Several weeks ago we had the pleasure to visit Perkins School for the Blind. Just outside Boston USA, it is the oldest school for the Blind in America opening in 1829. It is famous for its education of Helen Keller, and its subsequent deaf-blind programme, but it is also an institution that trains teachers and develops new technologies.
The Perkins campus – and indeed it was a campus – was a blind child’s dream. There were the careful consideration of the stone floor tiling, to enable easy navigation throughout the building. There was the gym whose floor boards changes to help those speeding around on roller skates keep their direction; and a running track with hand bar for safe navigation. There was also the echo chamber just underneath the tall steeple and the grand piano in the performance hall.
BUT – what we liked best was the Touch Library. From a visual perspective, it looked like a room you might find in an old English mansion with stuffed wild animals and musty cabinets with lots of little trinkets. From a tactile perspective, it was incredible. There was a large stuffed bear to hug and waddling swan to put one’s arm around. Open one cupboard and find models (not plastic ones!) of all possible modes of transport from a canoe to an airplane. Open another and feel a collection of beads from around the world.
We had never considered that Ronan might go to a special school for the blind. In this visit, we realised that coming to a school like Perkins would be for a blind child like putting on a glove that fits just right for the first time. Unfortunately, with budgets being cut, it seems that Perkins, like similar schools in the UK, are focusing their educations efforts on those with multiple disabilities for which mainstream school adaptation is much harder. Ronan is therefore most likely to be educated in a mainstream school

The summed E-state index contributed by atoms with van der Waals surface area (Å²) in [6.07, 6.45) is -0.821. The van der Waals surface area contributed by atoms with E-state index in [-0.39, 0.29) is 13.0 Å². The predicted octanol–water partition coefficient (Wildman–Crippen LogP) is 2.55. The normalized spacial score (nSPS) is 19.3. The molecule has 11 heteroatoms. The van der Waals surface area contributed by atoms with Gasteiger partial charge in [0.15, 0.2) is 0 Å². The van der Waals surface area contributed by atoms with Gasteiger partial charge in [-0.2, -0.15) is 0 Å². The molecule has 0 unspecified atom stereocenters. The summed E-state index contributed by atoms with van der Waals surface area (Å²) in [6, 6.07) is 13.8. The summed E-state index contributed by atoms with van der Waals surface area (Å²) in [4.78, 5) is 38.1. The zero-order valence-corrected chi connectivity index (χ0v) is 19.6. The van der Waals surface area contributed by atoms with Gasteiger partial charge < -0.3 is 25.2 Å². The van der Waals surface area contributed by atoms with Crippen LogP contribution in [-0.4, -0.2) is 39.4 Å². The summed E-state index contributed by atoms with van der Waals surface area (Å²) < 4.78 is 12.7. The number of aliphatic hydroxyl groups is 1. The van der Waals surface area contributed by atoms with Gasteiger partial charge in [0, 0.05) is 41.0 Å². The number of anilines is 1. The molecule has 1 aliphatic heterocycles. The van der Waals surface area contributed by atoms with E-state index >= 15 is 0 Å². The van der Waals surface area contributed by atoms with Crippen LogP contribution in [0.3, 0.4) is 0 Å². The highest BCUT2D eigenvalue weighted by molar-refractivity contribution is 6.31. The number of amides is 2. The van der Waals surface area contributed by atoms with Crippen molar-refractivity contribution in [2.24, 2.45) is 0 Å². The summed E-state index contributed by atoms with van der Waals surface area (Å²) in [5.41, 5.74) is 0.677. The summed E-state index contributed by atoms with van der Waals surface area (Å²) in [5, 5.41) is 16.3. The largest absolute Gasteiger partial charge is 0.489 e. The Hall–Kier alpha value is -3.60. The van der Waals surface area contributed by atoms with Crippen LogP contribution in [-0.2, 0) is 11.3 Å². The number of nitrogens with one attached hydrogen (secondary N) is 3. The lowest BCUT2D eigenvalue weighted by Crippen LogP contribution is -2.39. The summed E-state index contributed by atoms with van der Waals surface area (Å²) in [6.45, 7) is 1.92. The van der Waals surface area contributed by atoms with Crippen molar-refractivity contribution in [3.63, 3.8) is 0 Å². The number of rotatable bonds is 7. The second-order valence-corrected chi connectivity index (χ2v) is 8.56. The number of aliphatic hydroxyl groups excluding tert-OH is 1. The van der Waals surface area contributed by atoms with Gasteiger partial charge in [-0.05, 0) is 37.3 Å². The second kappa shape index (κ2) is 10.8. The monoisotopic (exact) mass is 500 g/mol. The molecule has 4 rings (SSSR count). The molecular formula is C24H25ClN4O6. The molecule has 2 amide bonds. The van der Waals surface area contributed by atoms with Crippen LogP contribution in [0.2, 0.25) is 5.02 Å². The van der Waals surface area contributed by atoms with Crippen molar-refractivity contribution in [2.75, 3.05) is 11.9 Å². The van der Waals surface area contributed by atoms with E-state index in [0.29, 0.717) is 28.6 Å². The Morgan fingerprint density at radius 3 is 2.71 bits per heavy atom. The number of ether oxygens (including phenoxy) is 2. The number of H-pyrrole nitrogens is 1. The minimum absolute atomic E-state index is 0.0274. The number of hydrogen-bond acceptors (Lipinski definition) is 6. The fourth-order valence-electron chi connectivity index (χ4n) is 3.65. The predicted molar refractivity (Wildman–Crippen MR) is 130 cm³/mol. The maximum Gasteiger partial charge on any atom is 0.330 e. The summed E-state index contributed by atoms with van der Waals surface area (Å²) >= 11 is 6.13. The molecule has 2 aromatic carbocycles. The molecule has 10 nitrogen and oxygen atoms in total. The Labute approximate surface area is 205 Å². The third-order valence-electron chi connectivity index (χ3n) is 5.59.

School is far in the future for Ronan however, but our visit to Perkins has focused our minds on trying to find ways to give Ronan concrete experiences even at the tender age of 16 months. We have replaced child size pots and pans with the ones we use in the kitchen for example. With these, he can feel the weight and experience the volume in a way not possible with a toy pot. Even the sound it makes when things bang against it is slightly different. Next we are headed for the zoo. Still haven’t figured out the best way to introduce Ronan to lions, but hoping he’ll get the experience that a lion can roar louder than he can.